Are Simic Hybrids no longer able to access the features of their original race?

I am creating a drow monk character who, to oversimplify things, was altered by an ex-member of the Simic Combine in order to put them in a sort of Witness Protection. For this question, the only two details that are important are that she’s a drow who still identifies as an elf, and she was enhanced with animal parts, because the more I thought about it, the more I realize this race is a D&D version of a classic philosophical question:

“How many enhancements do you need before you stop being human?”

In GGtR, P. 20, it states:

The Simic Combine uses magic to fuse different life forms together. In recent years, the Simic Combine has extended this research to humanoid subjects, magically transferring the traits of various animals into humans, elves, and vedalken. The goal of the Guardian Project is to build a Simic army of soldiers perfectly adapted to a variety of combat situations. These hyper-evolved specimens are called Simic hybrids, though they sometimes refer to themselves as guardians.

Also:

A hybrid’s biological enhancements can change its appearance drastically, though most hybrids retain their basic physical form. All are augmented with characteristics of animals, mostly aquatic, reptilian, or amphibian creatures.

And:

Animal Enhancement. Your body has been altered to incorporate certain animal characteristics. You choose one animal enhancement now and a second enhancement at 5th level.

So putting all this together, it seems like the being would still be fundamentally an elf, human or vedalkin, simply with additional parts they have control over (Kinda like Spiderman’s Doctor Octopus without the mind control)

If this is the case, then would my drow still be able to reach her racial feats, or has D&D determined that one enhancement process has no longer qualified her to identify as an elf?

Similarly, the Elf race has it’s players starting with one known cantrip under the idea that you’ve been so exposed to magic, you learned to do one party trick, but do it really well. Since you become a hybrid as an adult, does this mean the Simic Combine stole your ability?

Snapchat forensics no longer possible?

I am curious as to what forensic methods can be used on Snapchat, running on an Android Samsung Galaxy S7 edge phone. Specifically, what information can be recovered once a message has been unsaved, and after a snapchat picture/video has been sent or opened? Memories and stories were never used, but memories were set to camera role only.

This video at 29:08 seemed to suggest that recent versions of Snapchat (since 2018) no longer store artifacts.

This paper seemed to suggest that within just 24 hours 50% of text messages were unrecoverable, however I do not trust this source of this paper and found it hard to understand given my level.

I ask this up to, and including, Law Enforcement level, so products such as Cellebrite are allowed in the answers.

Essentially, is it a case that immediately they are deleted? Are they securely removed? I ask these questions in general, not in specific circumstances.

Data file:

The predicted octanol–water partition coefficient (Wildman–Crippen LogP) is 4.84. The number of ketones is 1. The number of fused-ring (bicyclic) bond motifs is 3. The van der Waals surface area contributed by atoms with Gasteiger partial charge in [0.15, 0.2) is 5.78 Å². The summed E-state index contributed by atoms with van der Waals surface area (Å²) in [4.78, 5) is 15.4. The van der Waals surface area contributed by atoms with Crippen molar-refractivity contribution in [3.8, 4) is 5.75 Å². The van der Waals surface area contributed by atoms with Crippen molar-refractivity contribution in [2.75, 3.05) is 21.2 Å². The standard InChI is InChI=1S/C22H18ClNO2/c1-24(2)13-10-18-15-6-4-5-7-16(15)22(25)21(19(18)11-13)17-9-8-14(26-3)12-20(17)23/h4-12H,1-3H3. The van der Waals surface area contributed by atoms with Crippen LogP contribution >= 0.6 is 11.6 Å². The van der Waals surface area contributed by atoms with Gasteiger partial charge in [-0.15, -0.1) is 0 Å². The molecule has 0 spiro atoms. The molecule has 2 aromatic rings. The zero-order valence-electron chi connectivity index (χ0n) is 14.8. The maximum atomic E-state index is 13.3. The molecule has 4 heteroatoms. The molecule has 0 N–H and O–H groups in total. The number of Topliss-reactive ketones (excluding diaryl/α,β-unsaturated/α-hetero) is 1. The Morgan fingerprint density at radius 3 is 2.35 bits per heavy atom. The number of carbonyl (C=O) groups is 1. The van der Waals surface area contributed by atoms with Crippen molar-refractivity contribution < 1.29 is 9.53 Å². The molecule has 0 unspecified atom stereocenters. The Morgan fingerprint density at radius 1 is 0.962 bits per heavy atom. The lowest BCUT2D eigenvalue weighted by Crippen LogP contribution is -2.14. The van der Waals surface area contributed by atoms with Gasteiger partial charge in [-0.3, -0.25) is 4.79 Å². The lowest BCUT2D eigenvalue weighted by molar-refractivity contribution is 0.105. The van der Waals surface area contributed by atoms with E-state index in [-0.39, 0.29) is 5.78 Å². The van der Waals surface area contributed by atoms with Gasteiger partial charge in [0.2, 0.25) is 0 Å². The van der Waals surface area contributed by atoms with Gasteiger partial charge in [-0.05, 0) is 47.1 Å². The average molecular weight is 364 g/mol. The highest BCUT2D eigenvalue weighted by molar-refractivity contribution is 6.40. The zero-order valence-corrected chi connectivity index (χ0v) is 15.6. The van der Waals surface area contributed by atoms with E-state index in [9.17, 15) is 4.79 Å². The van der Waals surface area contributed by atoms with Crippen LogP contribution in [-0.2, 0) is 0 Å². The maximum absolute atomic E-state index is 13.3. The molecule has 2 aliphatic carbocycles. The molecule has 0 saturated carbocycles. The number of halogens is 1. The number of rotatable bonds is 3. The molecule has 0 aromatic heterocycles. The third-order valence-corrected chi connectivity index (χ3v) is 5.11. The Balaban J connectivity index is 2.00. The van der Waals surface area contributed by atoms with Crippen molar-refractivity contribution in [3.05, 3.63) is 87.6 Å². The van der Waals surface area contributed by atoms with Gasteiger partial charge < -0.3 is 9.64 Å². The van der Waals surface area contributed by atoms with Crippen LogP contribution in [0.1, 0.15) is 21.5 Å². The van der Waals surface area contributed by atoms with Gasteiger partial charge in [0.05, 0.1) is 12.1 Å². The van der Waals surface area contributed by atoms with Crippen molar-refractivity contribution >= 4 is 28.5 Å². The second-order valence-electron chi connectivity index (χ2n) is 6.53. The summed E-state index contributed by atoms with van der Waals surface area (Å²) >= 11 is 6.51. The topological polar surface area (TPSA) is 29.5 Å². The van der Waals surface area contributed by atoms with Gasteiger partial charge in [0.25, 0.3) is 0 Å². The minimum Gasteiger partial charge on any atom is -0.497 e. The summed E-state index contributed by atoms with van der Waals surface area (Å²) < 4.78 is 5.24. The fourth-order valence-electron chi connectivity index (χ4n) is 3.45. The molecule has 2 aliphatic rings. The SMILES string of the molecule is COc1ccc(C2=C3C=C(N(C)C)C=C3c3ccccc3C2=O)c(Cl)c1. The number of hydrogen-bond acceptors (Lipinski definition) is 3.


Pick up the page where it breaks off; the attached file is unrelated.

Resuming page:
This sounds like a perfect nightmare as wear levelling made things difficult enough for forensics as it was!

TLDR – since Snapchat released these updates what can be forensically recovered, as a rough estimate?

What happens if you no longer meet the strength requirement for your armor?

So, I recently asked about what happens when you lose requirements for an attuned item (here). Now, I have a slightly different but still related question involving the artificer class’ lv. 20 ability, which says that you can

use your reaction to end one of your artificer infusions

One of the artificer infusions is the Belt of Hill Giant strength, which sets your strength at 21, and since Heavy Armor has a strength requirement, What happens if I un-attune to the belt by ending the infusion and lose the required strength to wear armor that I have equipped?

What happens if one no longer meets the requirements for an attuned item?

So, I have a question that’s sort of a what-if situation that applies to many different situations, but what happens if the requirements to attune to an item are lost while that item is attuned to you?

For example, say my lawful evil Paladin has Scather, the lawful-evil sword of answering and draws the Balance card from the deck of many things. Now, Scather requires attunement to a lawful-evil person, and balance causes his alignment to become opposite to what it used to be, now becoming Chaotic-Good with Scather still attuned as this happens. Does Scather automatically unattune, or does it remain attuned?

This can also be applied to other attunement requirements such as race and ability scores

Can you take another action via Action Surge while casting a spell with a casting time longer than one action?

To preface, this is for D&D 5e.

This is building upon the answer from this question, since it did not address my issue completely. I am a Fighter 2 Wizard 10, and am currently casting the spell Mordenkainen’s Private Sanctum which has a casting time of 10 minutes, or 100 turns.

While focusing on the casting, our party was ambushed by monsters. I decided that instead of fighting, I would continue to cast the spell, using my action every turn as described by the Longer Casting Times section of the PHB.